Fascia doesn’t have a significant network of blood circulation. The oxygenation of the fascia heavily relies on the level of oxygenation in the muscles it covers. In such case, fascia breathes by the process called diffusion when oxygen diffuses throughout the fascia from the oxygenated myofibrils. There is another important aspect of this process.
The insufficient oxygenation leads to fascial tension and this new tension compresses arteries and veins which are responsible for the proper oxygenation of myofibrils and this secondary factor creates a vicious cycle of mutually re-enforced fascia/muscle tension.
To successfully eliminate fascial tension the therapist must pull and stretch fascia in different directions using mechanical force. The best clinical tools are connective tissue massage, skin rolling, mobile cupping and decompression of deep fascia using kneading of deep skeletal muscles. If that is not done correctly it is impossible to achieve stable clinical results in elimination of muscle pain and tension and complete de-activation of trigger points.
The clinical mistake is to target pain by itself. This is a dead end since pain isn’t an abnormality, but rather it is an alarm system which tells the brain that the body has exhausted all tools for further compensations. Failure to understand this basic principle of somatic rehabilitation eventually brings the patient to more complex chronic pathologies like Osteoarthritis, Disk Degeneration, Tendinitis etc.
Brief History of Fascial Work
The Austrian physical therapist Elizabeth Dickle was the first clinician who accidentally discovered the important role fascia plays in the human body. For several years, she suffered a failure of arterial circulation in her lower extremities resulting from Thromboangiitis Obliterans. The disease had progressed to the stage when amputation became a real possibility. At the same time Dickle experienced chronic, lower back pain caused by what she thought was her limping.
While repeatedly rubbing her lower back, trying to relieve tension, she noticed new sensations of warmth appear in her always cold feet. Intrigued by her finding, she tried different soft tissue mobilization techniques on her lower back and ask her colleagues to apply them. She noticed that pulling the skin on her lower back and sacrum triggered the most intense sensations of warmth in her feet. After several months of self-therapy, she was able to restore circulation through her lower extremities and prevented amputation. This is powerful stuff, isn’t it!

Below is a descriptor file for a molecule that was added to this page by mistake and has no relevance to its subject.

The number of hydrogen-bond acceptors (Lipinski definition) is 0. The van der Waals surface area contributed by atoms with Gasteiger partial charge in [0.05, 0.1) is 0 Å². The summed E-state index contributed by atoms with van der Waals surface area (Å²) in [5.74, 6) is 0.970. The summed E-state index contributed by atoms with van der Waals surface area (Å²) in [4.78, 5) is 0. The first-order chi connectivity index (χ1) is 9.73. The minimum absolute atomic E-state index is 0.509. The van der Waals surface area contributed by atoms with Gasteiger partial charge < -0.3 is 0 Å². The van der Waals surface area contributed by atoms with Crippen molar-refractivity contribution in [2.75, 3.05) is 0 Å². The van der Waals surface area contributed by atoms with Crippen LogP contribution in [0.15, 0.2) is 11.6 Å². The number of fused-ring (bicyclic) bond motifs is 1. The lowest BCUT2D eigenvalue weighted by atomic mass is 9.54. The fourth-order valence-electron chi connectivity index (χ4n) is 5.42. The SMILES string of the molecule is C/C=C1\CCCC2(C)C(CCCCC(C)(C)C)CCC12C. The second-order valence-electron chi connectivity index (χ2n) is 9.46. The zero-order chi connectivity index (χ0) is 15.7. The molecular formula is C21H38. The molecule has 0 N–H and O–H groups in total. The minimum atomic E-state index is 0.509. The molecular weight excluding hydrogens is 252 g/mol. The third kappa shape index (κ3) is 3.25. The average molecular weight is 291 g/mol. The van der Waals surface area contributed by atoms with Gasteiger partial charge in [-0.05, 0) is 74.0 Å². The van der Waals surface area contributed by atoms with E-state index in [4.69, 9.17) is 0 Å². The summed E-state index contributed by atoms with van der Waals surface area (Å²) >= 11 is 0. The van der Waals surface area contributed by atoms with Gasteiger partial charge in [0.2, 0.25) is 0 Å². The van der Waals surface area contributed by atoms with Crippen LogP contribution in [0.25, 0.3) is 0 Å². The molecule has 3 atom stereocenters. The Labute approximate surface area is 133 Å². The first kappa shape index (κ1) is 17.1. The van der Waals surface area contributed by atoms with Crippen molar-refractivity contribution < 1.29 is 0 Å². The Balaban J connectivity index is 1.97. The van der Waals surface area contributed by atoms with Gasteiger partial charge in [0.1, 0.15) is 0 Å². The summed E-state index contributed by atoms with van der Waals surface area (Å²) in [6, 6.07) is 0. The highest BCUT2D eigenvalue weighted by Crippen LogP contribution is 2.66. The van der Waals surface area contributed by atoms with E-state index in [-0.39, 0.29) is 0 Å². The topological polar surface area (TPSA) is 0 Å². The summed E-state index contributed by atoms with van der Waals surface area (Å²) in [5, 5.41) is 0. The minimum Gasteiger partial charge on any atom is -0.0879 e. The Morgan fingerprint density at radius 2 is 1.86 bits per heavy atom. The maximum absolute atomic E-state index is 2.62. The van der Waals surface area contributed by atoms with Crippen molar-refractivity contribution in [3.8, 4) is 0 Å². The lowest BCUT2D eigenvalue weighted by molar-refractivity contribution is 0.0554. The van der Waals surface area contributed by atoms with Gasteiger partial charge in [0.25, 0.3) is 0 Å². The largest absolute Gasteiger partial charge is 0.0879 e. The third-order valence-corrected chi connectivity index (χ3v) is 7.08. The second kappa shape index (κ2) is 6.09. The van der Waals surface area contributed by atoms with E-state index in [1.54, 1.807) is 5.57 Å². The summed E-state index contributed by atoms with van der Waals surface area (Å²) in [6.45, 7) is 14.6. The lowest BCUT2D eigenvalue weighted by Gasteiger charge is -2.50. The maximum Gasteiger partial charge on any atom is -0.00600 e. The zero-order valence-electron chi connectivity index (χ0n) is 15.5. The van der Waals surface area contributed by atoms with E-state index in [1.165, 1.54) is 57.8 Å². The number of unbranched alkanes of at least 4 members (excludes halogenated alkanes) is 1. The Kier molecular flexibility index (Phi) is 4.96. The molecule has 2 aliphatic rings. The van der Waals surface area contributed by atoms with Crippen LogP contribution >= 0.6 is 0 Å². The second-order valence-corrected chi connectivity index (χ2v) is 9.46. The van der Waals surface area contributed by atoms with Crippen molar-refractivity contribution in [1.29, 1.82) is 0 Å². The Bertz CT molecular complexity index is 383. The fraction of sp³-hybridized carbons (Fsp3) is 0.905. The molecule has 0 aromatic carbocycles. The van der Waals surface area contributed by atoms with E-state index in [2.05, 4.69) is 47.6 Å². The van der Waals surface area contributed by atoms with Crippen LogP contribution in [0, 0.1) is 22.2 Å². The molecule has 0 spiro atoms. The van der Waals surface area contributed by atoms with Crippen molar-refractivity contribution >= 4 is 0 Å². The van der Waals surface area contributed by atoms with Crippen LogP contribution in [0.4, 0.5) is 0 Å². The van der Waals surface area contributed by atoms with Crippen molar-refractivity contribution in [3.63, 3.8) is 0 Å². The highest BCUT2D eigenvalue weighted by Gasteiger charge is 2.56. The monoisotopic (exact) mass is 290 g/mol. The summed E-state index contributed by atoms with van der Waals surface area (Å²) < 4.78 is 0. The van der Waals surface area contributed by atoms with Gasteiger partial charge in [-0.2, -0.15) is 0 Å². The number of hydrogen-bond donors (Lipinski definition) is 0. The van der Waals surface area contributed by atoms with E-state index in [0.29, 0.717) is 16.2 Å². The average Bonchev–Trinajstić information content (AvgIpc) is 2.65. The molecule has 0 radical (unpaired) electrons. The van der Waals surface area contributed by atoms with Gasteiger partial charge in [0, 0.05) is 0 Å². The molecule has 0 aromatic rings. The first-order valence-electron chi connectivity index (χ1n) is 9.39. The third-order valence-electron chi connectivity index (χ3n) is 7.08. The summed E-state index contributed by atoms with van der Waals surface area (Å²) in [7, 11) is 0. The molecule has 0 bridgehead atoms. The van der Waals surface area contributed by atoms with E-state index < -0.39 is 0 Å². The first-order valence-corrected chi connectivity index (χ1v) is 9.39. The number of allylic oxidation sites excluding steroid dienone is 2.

Dickle traveled to Berlin and shared her findings with Professor W.Kohlrausch. Their combined efforts, as well as the later works of Prof. N. Veil and Dr. Luebe in Austrian and German clinics, shaped our modern understanding of Fascial Tension, its role in the development of Chronic Somatic and Visceral Pathologies and eventually in a major method of somatic rehabilitation they called Bidegewebsmassage or Connective Tissue Massage (CTM).
During following years the basic concept was further extended and improved. Different variations of original techniques were introduced, for example skin kneading and work on the deep fascia. The CTM is physically challenging to the therapist’s hands and fingers. To avoid that while saving the integrity of fascial work we combined CTM with Mobile Cupping. Thus, we were able to secure the scientific value of CTM, but give the therapists’ easier access to this important method of somatic rehabilitation.
Example of Fascia Mobilization using Mobile Cupping.
About B. Prilutsky, LMT, MA
Boris Prilutsky, practices and teaches Medical and Sports Massage for more than 30 years. He has master degree in physical education and rehabilitation from Ukraine.
Boris has worked with athletes and world dignitaries throughout Europe, Israel and USA. He has trained thousands of therapists world-wide. Boris Prilutsky has published extensively on various topics of physical medicine and rehabilitation. Readers may learn more on his main educational website: http://medicalmassage-edu.com
Tags: 2020 Issue #1